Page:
Simulation

## Vector autoregression—simulation, estimation, and inference in Stata

$$\newcommand{\epsb}{{\boldsymbol{\epsilon}}} \newcommand{\mub}{{\boldsymbol{\mu}}} \newcommand{\thetab}{{\boldsymbol{\theta}}} \newcommand{\Thetab}{{\boldsymbol{\Theta}}} \newcommand{\etab}{{\boldsymbol{\eta}}} \newcommand{\Sigmab}{{\boldsymbol{\Sigma}}} \newcommand{\Phib}{{\boldsymbol{\Phi}}} \newcommand{\Phat}{\hat{{\bf P}}}$$Vector autoregression (VAR) is a useful tool for analyzing the dynamics of multiple time series. VAR expresses a vector of observed variables as a function of its own lags.

Simulation

Let’s begin by simulating a bivariate VAR(2) process using the following specification,

$\begin{bmatrix} y_{1,t}\\ y_{2,t} \end{bmatrix} = \mub + {\bf A}_1 \begin{bmatrix} y_{1,t-1}\\ y_{2,t-1} \end{bmatrix} + {\bf A}_2 \begin{bmatrix} y_{1,t-2}\\ y_{2,t-2} \end{bmatrix} + \epsb_t$

where $$y_{1,t}$$ and $$y_{2,t}$$ are the observed series at time $$t$$, $$\mub$$ is a $$2 \times 1$$ vector of intercepts, $${\bf A}_1$$ and $${\bf A}_2$$ are $$2\times 2$$ parameter matrices, and $$\epsb_t$$ is a $$2\times 1$$ vector of innovations that is uncorrelated over time. I assume a $$N({\bf 0},\Sigmab)$$ distribution for the innovations $$\epsb_t$$, where $$\Sigmab$$ is a $$2\times 2$$ covariance matrix.

I set my sample size to 1,100 and Read more…

## Handling gaps in time series using business calendars

Time-series data, such as financial data, often have known gaps because there are no observations on days such as weekends or holidays. Using regular Stata datetime formats with time-series data that have gaps can result in misleading analysis. Rather than treating these gaps as missing values, we should adjust our calculations appropriately. I illustrate a convenient way to work with irregularly spaced dates by using Stata’s business calendars.

In nasdaq.dta, I have daily data on Read more…

Categories: Data Management Tags:

## A tour of datetime in Stata

Converting a string date

Stata has a wide array of tools to work with dates. You can have dates in years, months, or even milliseconds. In this post, I will provide a brief tour of working with dates that will help you get started using all of Stata’s tools.

When you load a dataset, you will notice that every variable has a display format. For date variables, the display format is %td for daily dates, %tm for monthly dates, etc. Let’s load the wpi1 dataset as Read more…

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## Estimating parameters by maximum likelihood and method of moments using mlexp and gmm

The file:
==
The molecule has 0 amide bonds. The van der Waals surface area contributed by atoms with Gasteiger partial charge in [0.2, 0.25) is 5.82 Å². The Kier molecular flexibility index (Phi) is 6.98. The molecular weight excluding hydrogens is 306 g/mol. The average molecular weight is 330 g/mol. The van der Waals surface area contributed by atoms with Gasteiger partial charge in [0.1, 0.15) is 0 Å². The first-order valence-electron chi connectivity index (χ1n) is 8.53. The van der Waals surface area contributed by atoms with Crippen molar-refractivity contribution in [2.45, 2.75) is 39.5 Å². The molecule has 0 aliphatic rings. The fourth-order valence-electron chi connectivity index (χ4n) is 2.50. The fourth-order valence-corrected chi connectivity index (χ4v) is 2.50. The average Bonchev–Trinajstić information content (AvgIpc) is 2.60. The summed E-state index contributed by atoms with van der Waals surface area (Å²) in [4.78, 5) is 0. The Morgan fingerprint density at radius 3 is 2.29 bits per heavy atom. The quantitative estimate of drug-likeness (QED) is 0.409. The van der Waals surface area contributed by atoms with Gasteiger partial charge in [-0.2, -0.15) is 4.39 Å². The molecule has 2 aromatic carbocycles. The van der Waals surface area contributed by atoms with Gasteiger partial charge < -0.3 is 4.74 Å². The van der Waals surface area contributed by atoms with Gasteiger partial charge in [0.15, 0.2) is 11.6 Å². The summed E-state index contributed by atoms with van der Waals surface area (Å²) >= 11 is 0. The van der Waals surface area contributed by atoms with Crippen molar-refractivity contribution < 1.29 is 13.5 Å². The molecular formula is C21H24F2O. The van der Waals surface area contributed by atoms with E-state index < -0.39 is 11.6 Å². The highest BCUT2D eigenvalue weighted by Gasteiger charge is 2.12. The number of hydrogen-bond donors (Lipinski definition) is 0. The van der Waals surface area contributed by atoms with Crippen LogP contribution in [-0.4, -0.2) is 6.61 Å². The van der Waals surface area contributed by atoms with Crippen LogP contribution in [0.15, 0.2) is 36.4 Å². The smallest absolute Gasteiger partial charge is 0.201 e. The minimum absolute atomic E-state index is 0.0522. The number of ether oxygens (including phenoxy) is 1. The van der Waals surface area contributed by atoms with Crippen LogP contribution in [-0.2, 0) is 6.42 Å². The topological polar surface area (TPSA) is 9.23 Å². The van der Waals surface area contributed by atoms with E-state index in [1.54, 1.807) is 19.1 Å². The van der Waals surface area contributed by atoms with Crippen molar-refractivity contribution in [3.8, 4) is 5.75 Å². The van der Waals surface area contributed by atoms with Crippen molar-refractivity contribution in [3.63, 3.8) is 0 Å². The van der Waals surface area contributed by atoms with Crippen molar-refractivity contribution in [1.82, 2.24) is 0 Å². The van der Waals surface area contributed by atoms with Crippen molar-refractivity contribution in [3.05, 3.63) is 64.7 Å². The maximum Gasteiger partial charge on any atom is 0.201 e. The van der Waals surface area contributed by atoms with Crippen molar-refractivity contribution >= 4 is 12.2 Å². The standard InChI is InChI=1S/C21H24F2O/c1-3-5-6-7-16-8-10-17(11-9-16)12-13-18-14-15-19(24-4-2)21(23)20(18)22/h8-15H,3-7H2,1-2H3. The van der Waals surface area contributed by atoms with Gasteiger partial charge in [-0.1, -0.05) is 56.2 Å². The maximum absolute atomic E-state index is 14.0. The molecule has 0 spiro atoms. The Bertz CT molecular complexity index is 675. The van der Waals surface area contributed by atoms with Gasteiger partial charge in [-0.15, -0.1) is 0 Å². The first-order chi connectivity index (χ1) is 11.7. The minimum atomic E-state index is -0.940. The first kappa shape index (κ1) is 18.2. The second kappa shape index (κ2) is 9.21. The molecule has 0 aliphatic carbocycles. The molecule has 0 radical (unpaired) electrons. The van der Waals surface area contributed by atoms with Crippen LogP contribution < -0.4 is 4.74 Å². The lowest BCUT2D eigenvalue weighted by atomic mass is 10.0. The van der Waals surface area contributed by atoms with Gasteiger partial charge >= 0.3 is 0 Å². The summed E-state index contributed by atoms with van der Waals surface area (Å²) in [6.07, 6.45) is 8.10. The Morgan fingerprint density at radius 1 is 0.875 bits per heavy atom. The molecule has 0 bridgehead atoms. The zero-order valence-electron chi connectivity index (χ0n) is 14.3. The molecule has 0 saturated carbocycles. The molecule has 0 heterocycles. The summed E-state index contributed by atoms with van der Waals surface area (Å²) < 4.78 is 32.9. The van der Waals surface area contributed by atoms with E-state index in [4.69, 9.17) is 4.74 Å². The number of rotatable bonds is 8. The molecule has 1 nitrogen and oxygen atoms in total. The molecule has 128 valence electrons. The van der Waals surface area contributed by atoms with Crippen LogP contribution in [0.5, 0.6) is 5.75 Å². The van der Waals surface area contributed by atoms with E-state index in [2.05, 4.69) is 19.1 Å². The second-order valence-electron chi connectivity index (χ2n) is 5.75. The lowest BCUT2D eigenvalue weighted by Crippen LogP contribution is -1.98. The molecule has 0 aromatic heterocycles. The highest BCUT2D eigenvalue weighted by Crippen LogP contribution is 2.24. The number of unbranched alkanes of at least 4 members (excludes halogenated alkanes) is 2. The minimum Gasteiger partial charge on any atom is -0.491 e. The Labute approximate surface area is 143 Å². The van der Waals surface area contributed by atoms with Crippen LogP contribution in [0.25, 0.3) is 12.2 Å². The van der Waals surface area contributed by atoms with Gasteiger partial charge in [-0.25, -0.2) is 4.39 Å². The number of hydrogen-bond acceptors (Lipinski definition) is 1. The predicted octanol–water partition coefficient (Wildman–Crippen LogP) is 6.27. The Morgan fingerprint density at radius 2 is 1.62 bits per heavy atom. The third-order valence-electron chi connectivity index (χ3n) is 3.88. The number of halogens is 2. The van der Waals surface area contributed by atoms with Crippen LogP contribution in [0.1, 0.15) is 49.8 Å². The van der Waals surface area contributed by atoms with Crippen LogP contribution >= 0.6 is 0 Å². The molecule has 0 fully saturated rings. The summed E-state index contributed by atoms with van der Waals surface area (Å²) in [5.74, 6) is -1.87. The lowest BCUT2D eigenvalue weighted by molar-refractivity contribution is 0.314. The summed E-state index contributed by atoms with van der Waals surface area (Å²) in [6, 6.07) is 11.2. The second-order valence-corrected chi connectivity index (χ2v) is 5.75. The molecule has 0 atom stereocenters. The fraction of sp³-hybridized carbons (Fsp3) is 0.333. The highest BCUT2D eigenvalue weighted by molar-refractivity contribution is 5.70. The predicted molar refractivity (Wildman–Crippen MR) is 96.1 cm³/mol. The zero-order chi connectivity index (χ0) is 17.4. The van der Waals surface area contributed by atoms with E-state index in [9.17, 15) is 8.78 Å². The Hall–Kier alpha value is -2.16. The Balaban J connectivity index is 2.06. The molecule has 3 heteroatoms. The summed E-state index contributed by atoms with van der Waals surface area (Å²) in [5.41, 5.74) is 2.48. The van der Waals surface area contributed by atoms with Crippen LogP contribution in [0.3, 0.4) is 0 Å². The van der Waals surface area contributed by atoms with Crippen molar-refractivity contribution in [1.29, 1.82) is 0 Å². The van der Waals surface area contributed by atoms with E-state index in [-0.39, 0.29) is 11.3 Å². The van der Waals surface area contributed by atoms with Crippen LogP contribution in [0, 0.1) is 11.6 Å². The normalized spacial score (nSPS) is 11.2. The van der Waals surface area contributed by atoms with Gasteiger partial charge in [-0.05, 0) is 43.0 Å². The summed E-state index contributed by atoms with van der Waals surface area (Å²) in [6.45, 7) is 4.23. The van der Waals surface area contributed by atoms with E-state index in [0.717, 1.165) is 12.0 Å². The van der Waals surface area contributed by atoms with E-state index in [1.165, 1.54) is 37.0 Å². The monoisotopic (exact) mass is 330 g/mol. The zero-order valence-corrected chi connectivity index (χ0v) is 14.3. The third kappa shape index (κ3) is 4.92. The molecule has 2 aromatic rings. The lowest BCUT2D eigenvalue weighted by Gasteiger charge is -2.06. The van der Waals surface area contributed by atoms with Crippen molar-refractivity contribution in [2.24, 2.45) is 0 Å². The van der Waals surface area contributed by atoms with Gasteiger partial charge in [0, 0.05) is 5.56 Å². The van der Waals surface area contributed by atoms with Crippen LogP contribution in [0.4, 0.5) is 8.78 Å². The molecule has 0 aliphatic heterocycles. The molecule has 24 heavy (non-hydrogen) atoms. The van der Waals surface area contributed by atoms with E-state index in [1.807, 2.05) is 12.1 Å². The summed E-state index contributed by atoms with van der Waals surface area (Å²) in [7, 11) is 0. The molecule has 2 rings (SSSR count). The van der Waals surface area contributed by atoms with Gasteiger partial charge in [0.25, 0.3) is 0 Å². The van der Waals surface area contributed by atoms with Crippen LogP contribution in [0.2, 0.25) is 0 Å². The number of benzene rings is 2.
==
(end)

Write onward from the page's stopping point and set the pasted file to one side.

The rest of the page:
$$\newcommand{\epsilonb}{\boldsymbol{\epsilon}} \newcommand{\ebi}{\boldsymbol{\epsilon}_i} \newcommand{\Sigmab}{\boldsymbol{\Sigma}} \newcommand{\Omegab}{\boldsymbol{\Omega}} \newcommand{\Lambdab}{\boldsymbol{\Lambda}} \newcommand{\betab}{\boldsymbol{\beta}} \newcommand{\gammab}{\boldsymbol{\gamma}} \newcommand{\Gammab}{\boldsymbol{\Gamma}} \newcommand{\deltab}{\boldsymbol{\delta}} \newcommand{\xib}{\boldsymbol{\xi}} \newcommand{\iotab}{\boldsymbol{\iota}} \newcommand{\xb}{{\bf x}} \newcommand{\xbit}{{\bf x}_{it}} \newcommand{\xbi}{{\bf x}_{i}} \newcommand{\zb}{{\bf z}} \newcommand{\zbi}{{\bf z}_i} \newcommand{\wb}{{\bf w}} \newcommand{\yb}{{\bf y}} \newcommand{\ub}{{\bf u}} \newcommand{\Gb}{{\bf G}} \newcommand{\Hb}{{\bf H}} \newcommand{\thetab}{\boldsymbol{\theta}} \newcommand{\XBI}{{\bf x}_{i1},\ldots,{\bf x}_{iT}} \newcommand{\Sb}{{\bf S}} \newcommand{\Xb}{{\bf X}} \newcommand{\Xtb}{\tilde{\bf X}} \newcommand{\Wb}{{\bf W}} \newcommand{\Ab}{{\bf A}} \newcommand{\Bb}{{\bf B}} \newcommand{\Zb}{{\bf Z}} \newcommand{\Eb}{{\bf E}}$$ This post was written jointly with Joerg Luedicke, Senior Social Scientist and Statistician, StataCorp.

Overview

We provide an introduction to parameter estimation by maximum likelihood and method of moments using mlexp and gmm, respectively (see [R] mlexp and [R] gmm). We include some background about these estimation techniques; see Pawitan (2001, Casella and Berger (2002), Cameron and Trivedi (2005), and Wooldridge (2010) for more details.

Maximum likelihood (ML) estimation finds the parameter values that make the observed data most probable. The parameters maximize the log of the likelihood function that specifies the probability of observing a particular set of data given a model.

Method of moments (MM) estimators specify population moment conditions and find the parameters that solve the equivalent sample moment conditions. MM estimators usually place fewer restrictions on the model than ML estimators, which implies that MM estimators are less efficient but more robust than ML estimators. Read more…

Categories: Statistics Tags: